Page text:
Frank Workman on Sports: No longer blind to excellence

Saturday, March 4, 2017

Frank Workman
Photo by Wayne Pridemore
By Frank Workman

While nothing matches the feel of a crisp fall Friday night watching the spectacle of a good high school football game, the distance of the fans from the field, coupled with the unrecognizable nature of the helmeted players, make for a remote experience.

Basketball, on the other hand, has to be the most intimate of all the high school sports.

Fans sit within feet of the court. It's natural for passions to be aroused and for fans to try their best to help make the difference between victory and defeat for their team.

Players' faces, and their facial expressions, are distinct, as are their sweat and tears.

Fans get so close to the action, it's easy to form opinions and make judgments about players - from both teams.

I stumbled upon my first girls high school basketball game in 1999. I was blown away by the teamwork, effort, pretty passes, and artistry I saw. It was love at first sight.

The following seasons I was all in cheering for my local team, attending all their games, doing my darnedest to root them on to victory every night.

But there was a team in our league that was a juggernaut, a Goliath. They dominated, going 67-1 in league play the next four years, 98-9 overall.

They were talented, sure. But they were intimidating, too. It seemed as if they started guarding our girls as soon as they got off the bus.

They wore kneepads, mouth guards, and dour, grim expressions that never changed.

If you looked up the word 'gameface' in the dictionary, you would see their team picture. It never seemed as if they were having any fun.

They had quick guards and tall powerful post-players.

The last thing they needed was a deadly outside shooter, one who never missed. And yet, they had one.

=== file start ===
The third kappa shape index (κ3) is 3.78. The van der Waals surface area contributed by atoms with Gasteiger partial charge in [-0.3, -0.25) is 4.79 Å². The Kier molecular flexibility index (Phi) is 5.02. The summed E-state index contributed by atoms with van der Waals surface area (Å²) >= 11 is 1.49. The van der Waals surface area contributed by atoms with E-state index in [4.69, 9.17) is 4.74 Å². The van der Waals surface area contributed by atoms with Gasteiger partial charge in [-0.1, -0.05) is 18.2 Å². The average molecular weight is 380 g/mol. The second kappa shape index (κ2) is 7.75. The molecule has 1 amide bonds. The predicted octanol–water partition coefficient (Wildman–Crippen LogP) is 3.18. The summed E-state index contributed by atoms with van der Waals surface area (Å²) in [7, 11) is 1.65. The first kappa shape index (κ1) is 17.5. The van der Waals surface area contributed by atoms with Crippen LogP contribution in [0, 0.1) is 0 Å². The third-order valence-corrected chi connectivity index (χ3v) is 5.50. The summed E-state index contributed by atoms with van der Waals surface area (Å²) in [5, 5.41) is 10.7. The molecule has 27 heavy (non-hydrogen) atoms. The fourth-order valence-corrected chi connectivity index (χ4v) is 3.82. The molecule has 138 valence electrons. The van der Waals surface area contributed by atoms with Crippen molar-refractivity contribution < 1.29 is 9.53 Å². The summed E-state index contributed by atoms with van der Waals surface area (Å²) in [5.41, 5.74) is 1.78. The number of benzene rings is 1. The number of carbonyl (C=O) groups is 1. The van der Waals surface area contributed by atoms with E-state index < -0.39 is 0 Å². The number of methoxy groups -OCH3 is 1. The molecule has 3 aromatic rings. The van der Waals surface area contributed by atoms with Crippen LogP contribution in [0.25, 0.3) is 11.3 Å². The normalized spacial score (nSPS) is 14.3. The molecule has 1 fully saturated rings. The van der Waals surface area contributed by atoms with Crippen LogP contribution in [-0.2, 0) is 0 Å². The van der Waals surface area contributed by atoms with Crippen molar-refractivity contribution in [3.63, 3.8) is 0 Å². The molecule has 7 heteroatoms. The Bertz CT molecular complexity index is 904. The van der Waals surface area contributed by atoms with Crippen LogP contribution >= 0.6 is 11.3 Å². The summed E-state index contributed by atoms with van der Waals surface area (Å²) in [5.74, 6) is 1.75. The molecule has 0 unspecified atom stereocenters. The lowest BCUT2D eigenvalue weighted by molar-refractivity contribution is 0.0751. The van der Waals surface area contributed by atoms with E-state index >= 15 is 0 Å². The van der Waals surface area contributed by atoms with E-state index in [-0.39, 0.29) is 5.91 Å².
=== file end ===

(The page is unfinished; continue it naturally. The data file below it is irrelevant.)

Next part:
Boy, did they ever.

She drained threes with such regularity that I demonized her, actually muttering under my breath, through clenched teeth, the following phrase every time she released a shot --- "that evil, black-hearted, soulless she-witch". And just as I got to the 'she-witch' part, the ball invariably would go through the net for three points.

Even though I'd never met her, I hated her. Not in a Tonya Harding / Nancy Kerrigan, or a post-Mariners A-Rod way, but in a way that prevented me from imagining she could ever be capable of having any positive characteristics.

Her team won the State Championship her senior year.

The following morning the paper had a picture of her. She was leaping for joy, hugging a teammate, ponytail in full twirl.

And she was smiling.

I realized I'd never seen her, nor a single one of her teammates, smile. Ever.

For the first time, I saw her as a girl. Not as a basketball player - as a girl.

The more I looked at that photograph, the more it dawned on me that she looked a whole lot like all the girls I rooted for. A nice girl. One who probably liked the same music, movies, and TV shows as did the girls on my team. One who, just like the girls I rooted for, could be trusted to babysit their neighbors’ kids.

It occurred to me that probably the two biggest differences between her and the girls I rooted for were what color shirts they wore, and what part of town they lived in.

I kick myself to this day for not having enjoyed or appreciated that team’s excellence.

I was irrational, admittedly. Like some of the parents I see and hear at games now.

As the years have rolled by, I've changed. I still root for my team, but I don't live and die like I used to. I've come to appreciate all the players and teams I see, recognizing they're all flawed individuals (like myself), striving to find themselves and become the best they're capable of being.

And when excellence presents itself, I'm no longer blind to it. No matter what color shirt it’s wearing.


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